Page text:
“I want to start by making you all think,” Jessica Black said. “Consider the choices you made in your life and where they’ve gotten you. How many of those decisions did you make without considering your own opinion, and when did you start making decisions for yourself? These may sound like simple questions, but do we ever truly think about them?”
Black is advising an audience on her steps to living a “fulfilling and meaningful life.” And she sounds just like any other professional motivational speaker might.
Except Black is not a professional motivational speaker.
The speech she is giving is part of “TEM Talks,” an event held June 3 at Temecula Valley High School’s Golden Bear Theater and organized by Great Oak High School students Stephanie Lai and Paisley Trent.
Black might sound like a pro, and although Trent referred to her as the “in-house motivational speaker,” she’s actually a senior at Great Oak High School in Temecula.
“This is my first real, like, audience experience,” Black said after her presentation.
All of the speakers at the “TEM Talks” – so named as a reference to both TED talks and the city of Temecula – were high school students, plus one middle schooler.
“These are our speakers putting together their own thoughts and ideas to share with people,” Lai said.
The student speakers spoke on everything from perceived dangers of GMO food products to their experiences with discrimination.
One Great Oak student, Miguel Diaz de Leon, gave a talk that was equal parts instructional lesson on coding and love letter to the movie, “2001: A Space Odyssey.”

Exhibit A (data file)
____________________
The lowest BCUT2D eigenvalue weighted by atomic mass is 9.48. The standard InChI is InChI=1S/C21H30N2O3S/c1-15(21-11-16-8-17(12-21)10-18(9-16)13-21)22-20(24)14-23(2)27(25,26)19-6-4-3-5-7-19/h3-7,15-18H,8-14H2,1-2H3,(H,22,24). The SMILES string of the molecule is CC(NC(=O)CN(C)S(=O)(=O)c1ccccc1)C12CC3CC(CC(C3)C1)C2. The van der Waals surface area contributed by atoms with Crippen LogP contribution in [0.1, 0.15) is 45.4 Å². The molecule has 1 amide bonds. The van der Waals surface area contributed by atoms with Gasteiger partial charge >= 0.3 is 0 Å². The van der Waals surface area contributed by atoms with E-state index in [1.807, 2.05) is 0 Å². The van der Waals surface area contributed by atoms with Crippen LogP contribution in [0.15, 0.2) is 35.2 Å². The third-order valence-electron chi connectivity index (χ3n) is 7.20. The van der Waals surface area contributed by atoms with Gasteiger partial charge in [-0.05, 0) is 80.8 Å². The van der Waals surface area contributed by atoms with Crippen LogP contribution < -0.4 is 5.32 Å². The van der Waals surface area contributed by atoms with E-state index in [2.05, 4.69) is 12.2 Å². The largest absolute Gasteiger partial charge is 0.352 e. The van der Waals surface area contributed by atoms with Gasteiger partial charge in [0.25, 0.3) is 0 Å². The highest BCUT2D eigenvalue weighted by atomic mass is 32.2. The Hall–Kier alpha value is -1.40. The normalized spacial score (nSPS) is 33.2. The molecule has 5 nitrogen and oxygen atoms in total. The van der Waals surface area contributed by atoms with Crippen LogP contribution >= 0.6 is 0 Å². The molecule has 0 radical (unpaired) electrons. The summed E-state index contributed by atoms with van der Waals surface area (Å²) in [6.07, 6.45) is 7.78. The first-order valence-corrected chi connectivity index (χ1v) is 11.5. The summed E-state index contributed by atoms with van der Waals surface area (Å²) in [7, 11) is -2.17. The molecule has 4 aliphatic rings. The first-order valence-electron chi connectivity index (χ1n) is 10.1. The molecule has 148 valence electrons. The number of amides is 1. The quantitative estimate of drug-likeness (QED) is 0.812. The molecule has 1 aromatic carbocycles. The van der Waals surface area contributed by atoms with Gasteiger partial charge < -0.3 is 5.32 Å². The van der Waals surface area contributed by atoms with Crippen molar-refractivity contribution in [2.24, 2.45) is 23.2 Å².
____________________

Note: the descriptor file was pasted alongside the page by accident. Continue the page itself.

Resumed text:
The event, Lai said, is a fundraiser for academic scholarships for students throughout the Temecula Valley Unified School District.
Trent said after auditioning for TEDxTemecula, it was suggested to her and Lai to do something for youth instead, as TED speakers are usually adults.
“So, we had the idea to set up this event, and then we went to the (Temecula) city council to basically ask for a city grant,” Trent said. “And Councilman Jeff Comerchero was nice enough and he gave us a grant.”
The $1,000 grant came out of Comerchero’s discretionary fund, Lai said.
“That covered basically the venue and that’s about it,” Trent said. “And then we reached out to speakers in the community and different schools within the area.”
Potential speakers were asked to send a video presenting their speech topic.
After a board chose the speakers, Lai and Trent worked with each to develop their speeches. And although the speeches had a polished final appearance, there were some butterflies backstage, some of the speakers said.
Gabriela Goldsmith, another Great Oak High School student, said while this is not her first public speaking appearance that didn’t stop her from briefly fretting before her speech.
“I feel somewhat confident about it, but, I always get nervous right before,” she said.
Goldsmith, of course, went on to give a well-put-together presentation on the pitfalls of the American education system, perhaps channeling some of that nervous energy to better represent her experiences taking a rigorous high school coarse load.
Lai said she hoped to offer two $250 scholarships to students throughout the Temecula Valley Unified School District out of the funds – entry fees were $15 pre-sale and $20 at the door – raised at the event
“While it’s not that large of an amount, I strongly believe anything helps,” she said.
The remaining $600-800 will be used to help Temecula high school students pay for Advanced Placement and International Baccalaureate tests, which can help students gain college credit while still in high school, at a cost of about $80-100 per test.
“Students who take multiple (tests) are faced with a large financial burden,” Lai said.
“That way we can make it more of a district-wide thing that is more cohesive and set up with all the students,” Trent said.